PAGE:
What kind of criminal case is the Justice Department building against Trump?
After FBI agents carted away about a dozen boxes of presidential records from Donald Trump’s opulent Mar-a-Lago residence, the question hanging over that mountain of paperwork is: What kind of criminal case is the Justice Department building against him?
Federal authorities are focusing not only on whether the former president violated a law requiring him to turn over almost all of his White House documents to the National Archives, but also on whether Trump mishandled classified documents found at his Palm Beach resort.
Legal experts, including former federal prosecutors, say the Justice Department and FBI would never have obtained a search warrant and launched such an unprecedented raid on a former president’s home Monday unless Trump was suspected of committing a crime or possibly letting classified documents on national security circulate at Mar-a-Lago.
“There is no question in my mind that they used a search warrant because the government was not getting the information they were requesting from Donald Trump,” said longtime Miami attorney Mark Schnapp, who had worked as a federal prosecutor.
“This was decided at the highest level of government,” he said. “They had every right to be concerned who may have seen those classified documents.”
One of Trump’s lawyers, Christina Bobb, told Right Side Broadcasting Network that the raid on Mar-a-Lago “came as a shock.” She said the former president “has been very cooperative” with the FBI and Justice Department, even allowing agents to visit in June to talk about classified materials that needed to be stored in a secure place.
“The raid was really unnecessary and a bit overkill considering that we had never withheld anything from them in the past,” Bobb said Tuesday.
But the FBI’s search warrant, which was signed by federal Magistrate Judge Bruce Reinhart in West Palm Beach, said Trump had failed to turn over his presidential documents, according to law-enforcement sources familiar with the raid. The documents included classified materials that the National Archives and Records Administration has tried to obtain from Trump since he and his lawyers initially turned over 15 boxes of sensitive documents in January that the former president had brought to Mar-a-Lago.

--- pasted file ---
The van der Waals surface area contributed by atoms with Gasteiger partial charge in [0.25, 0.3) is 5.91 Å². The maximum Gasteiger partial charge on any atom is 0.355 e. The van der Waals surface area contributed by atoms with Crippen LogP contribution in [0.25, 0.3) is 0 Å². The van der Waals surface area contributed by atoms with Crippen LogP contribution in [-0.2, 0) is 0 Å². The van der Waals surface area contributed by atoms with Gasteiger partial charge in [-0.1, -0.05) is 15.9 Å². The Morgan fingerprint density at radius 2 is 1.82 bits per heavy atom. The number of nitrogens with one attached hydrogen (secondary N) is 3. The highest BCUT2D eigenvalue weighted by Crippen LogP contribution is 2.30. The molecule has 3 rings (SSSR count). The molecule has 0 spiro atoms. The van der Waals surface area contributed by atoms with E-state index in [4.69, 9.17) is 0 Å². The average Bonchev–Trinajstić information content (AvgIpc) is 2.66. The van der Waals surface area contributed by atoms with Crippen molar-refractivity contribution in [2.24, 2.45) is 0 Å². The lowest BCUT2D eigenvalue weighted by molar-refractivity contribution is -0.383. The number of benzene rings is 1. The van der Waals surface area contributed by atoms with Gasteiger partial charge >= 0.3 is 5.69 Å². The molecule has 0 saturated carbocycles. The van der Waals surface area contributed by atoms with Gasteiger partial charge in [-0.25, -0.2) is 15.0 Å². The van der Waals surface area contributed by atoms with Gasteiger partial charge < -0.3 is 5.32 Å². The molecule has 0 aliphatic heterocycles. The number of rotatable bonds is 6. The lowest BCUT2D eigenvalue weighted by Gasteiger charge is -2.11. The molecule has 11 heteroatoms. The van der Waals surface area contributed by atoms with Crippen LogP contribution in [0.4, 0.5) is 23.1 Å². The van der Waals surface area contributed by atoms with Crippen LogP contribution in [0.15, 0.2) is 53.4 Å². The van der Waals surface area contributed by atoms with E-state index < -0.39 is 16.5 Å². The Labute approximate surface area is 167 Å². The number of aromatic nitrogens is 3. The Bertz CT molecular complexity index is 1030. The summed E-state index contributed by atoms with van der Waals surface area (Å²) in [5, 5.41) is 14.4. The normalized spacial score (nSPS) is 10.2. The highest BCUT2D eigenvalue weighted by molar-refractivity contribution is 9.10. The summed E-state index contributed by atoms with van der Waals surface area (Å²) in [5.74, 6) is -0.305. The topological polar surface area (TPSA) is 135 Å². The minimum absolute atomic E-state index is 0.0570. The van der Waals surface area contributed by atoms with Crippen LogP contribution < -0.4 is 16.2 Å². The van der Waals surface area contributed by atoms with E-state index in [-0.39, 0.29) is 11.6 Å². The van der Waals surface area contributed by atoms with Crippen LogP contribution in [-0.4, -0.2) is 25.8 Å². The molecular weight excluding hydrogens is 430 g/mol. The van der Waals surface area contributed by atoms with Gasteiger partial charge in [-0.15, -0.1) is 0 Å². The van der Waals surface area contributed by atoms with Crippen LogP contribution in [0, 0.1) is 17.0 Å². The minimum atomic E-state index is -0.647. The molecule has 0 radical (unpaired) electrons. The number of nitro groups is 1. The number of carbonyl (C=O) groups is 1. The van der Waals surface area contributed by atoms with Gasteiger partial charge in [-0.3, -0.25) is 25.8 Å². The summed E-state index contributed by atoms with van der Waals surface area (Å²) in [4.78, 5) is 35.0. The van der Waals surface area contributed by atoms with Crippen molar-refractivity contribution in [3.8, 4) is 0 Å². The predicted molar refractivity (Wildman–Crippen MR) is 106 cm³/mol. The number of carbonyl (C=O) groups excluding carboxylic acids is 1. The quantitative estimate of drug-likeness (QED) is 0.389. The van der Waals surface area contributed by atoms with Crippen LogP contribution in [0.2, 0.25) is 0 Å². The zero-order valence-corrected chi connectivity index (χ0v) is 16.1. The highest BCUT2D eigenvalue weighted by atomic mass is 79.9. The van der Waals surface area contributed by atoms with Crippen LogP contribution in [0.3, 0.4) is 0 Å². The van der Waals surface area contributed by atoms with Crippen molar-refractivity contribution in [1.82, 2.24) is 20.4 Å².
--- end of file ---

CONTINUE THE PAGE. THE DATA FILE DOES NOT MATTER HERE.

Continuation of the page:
THE PRESIDENTIAL RECORDS ACT
Trump, like his predecessors in the White House, is subject to the
Presidential Records Act. The law was passed in 1978 after former President Richard Nixon sought to destroy recordings made in the White House that documented activities related to the Watergate scandal.
When a president leaves office, the archivist takes custody of the records from that administration and is responsible for their preservation and for providing access to the public, according to a Congressional Research Service report.
“The Presidential Records Act requires that all records created by presidents be turned over to the National Archives at the end of their administrations,” the National Archives said in a statement this year. Jason R. Baron, a professor at the University of Maryland’s College of Information Studies and former director of litigation at the National Archives, said the law is clear-cut.
“The legal ownership of presidential records immediately transfers to the Archivist of the United States when a president leaves office,” said Baron, who also worked as a civiltrial attorney for the Justice Department. “There is no provision of the Presidential Records Act that allows a former president to take presidential records of any kind from the White House to his home. This applies both to classified records and unclassified records.”
“Since the enactment of the [law], all presidents have respected that provision until the circumstances we’re in now,” he said.
Equally significant, Trump specifically faces scrutiny for the removal of classified materials from the White House to Mar-aLago, including documents labeled “Top Secret” and “Confidential.” The law prohibits any employee of the U.S. government from “knowingly” possessing and removing classified information without authority to an unauthorized location.
“The level of intent [to make a case] does not require someone to know that they are violating the law,” said Schnapp, the former prosecutor at the U.S. Attorney’s Office in
Miami. “They simply have to know they are possessing classified information.”
Bobb said that anyone bringing charges is going “to have a hard time proving that he actually even knew anything was in the boxes or anywhere else.”
NOTHING OF SUBSTANCE, TRUMP ATTORNEY SAYS
It is not the first highprofile FBI investigation of a potential records crime. In 2016, former Secretary of State Hillary Clinton’s use of a private server for government work was the subject of an expansive federal probe that consumed her presidential campaign and, by her own account, might have cost her the election to Trump.
It was Republican lawmakers, reacting to Clinton’s email practices, who increased the penalty for unauthorized removal of classified material from a misdemeanor to a felony — a punishment now looming over the former president.
Bobb, who was at Mar-aLago during the FBI search, told far-right media on Tuesday that she and the former president’s other attorneys had already reviewed all of the classified documents stored in Trump’s personal home before they were repossessed by law enforcement Monday night.
“We went through everything,” Bobb told Right
Side network. “There wasn’t anything of substance in there.”
Bobb said that the FBI is “not above” planting evidence, echoing a conspiracy theory circulating in right-wing circles.
But “I think it’s more likely than not that they will come up with a bogus charge with little to no evidence,” Bobb said. “Like, if they find something that was classified secret that has no significant meaning — whether it is meaningful or not, they can prosecute anyway.”